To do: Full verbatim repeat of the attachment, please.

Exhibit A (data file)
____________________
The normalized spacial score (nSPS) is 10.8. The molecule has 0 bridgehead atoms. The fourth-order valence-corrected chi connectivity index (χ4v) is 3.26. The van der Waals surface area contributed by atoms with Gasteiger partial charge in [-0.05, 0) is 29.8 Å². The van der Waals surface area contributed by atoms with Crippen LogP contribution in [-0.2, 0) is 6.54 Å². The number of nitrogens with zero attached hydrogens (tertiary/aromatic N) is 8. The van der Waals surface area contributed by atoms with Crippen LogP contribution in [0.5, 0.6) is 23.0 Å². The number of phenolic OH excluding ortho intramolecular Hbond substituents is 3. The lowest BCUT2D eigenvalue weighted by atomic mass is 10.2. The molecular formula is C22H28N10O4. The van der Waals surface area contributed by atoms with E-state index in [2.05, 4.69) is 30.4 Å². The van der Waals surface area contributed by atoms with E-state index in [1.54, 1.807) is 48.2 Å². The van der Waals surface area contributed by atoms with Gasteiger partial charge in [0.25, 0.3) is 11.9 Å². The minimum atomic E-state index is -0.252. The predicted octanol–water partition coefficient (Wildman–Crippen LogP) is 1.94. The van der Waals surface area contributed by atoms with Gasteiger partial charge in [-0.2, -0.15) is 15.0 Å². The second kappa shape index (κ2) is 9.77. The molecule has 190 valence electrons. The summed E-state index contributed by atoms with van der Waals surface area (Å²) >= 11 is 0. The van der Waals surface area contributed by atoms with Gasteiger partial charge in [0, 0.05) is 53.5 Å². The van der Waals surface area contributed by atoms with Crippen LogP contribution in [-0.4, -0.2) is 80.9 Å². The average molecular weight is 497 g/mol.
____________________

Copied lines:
The normalized spacial score (nSPS) is 10.8. The molecule has 0 bridgehead atoms. The fourth-order valence-corrected chi connectivity index (χ4v) is 3.26. The van der Waals surface area contributed by atoms with Gasteiger partial charge in [-0.05, 0) is 29.8 Å². The van der Waals surface area contributed by atoms with Crippen LogP contribution in [-0.2, 0) is 6.54 Å². The number of nitrogens with zero attached hydrogens (tertiary/aromatic N) is 8. The van der Waals surface area contributed by atoms with Crippen LogP contribution in [0.5, 0.6) is 23.0 Å². The number of phenolic OH excluding ortho intramolecular Hbond substituents is 3. The lowest BCUT2D eigenvalue weighted by atomic mass is 10.2. The molecular formula is C22H28N10O4. The van der Waals surface area contributed by atoms with E-state index in [2.05, 4.69) is 30.4 Å². The van der Waals surface area contributed by atoms with E-state index in [1.54, 1.807) is 48.2 Å². The van der Waals surface area contributed by atoms with Gasteiger partial charge in [0.25, 0.3) is 11.9 Å². The minimum atomic E-state index is -0.252. The predicted octanol–water partition coefficient (Wildman–Crippen LogP) is 1.94. The van der Waals surface area contributed by atoms with Gasteiger partial charge in [-0.2, -0.15) is 15.0 Å². The second kappa shape index (κ2) is 9.77. The molecule has 190 valence electrons. The summed E-state index contributed by atoms with van der Waals surface area (Å²) >= 11 is 0. The van der Waals surface area contributed by atoms with Gasteiger partial charge in [0, 0.05) is 53.5 Å². The van der Waals surface area contributed by atoms with Crippen LogP contribution in [-0.4, -0.2) is 80.9 Å². The average molecular weight is 497 g/mol.